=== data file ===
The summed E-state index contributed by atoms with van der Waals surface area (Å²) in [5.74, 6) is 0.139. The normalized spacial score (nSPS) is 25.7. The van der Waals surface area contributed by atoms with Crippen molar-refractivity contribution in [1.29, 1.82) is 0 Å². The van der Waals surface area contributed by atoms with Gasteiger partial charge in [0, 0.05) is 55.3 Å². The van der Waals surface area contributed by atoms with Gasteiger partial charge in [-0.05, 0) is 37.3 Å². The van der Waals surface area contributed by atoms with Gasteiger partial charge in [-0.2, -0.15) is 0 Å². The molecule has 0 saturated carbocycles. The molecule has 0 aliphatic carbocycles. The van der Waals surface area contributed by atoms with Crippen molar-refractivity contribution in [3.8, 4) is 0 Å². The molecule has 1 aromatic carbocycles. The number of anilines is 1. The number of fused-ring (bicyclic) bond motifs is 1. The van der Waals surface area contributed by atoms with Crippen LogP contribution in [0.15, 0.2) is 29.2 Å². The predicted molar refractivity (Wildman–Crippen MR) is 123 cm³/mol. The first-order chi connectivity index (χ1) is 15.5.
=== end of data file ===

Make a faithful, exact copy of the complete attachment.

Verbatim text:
The summed E-state index contributed by atoms with van der Waals surface area (Å²) in [5.74, 6) is 0.139. The normalized spacial score (nSPS) is 25.7. The van der Waals surface area contributed by atoms with Crippen molar-refractivity contribution in [1.29, 1.82) is 0 Å². The van der Waals surface area contributed by atoms with Gasteiger partial charge in [0, 0.05) is 55.3 Å². The van der Waals surface area contributed by atoms with Gasteiger partial charge in [-0.05, 0) is 37.3 Å². The van der Waals surface area contributed by atoms with Gasteiger partial charge in [-0.2, -0.15) is 0 Å². The molecule has 0 saturated carbocycles. The molecule has 0 aliphatic carbocycles. The van der Waals surface area contributed by atoms with Crippen molar-refractivity contribution in [3.8, 4) is 0 Å². The molecule has 1 aromatic carbocycles. The number of anilines is 1. The number of fused-ring (bicyclic) bond motifs is 1. The van der Waals surface area contributed by atoms with Crippen LogP contribution in [0.15, 0.2) is 29.2 Å². The predicted molar refractivity (Wildman–Crippen MR) is 123 cm³/mol. The first-order chi connectivity index (χ1) is 15.5.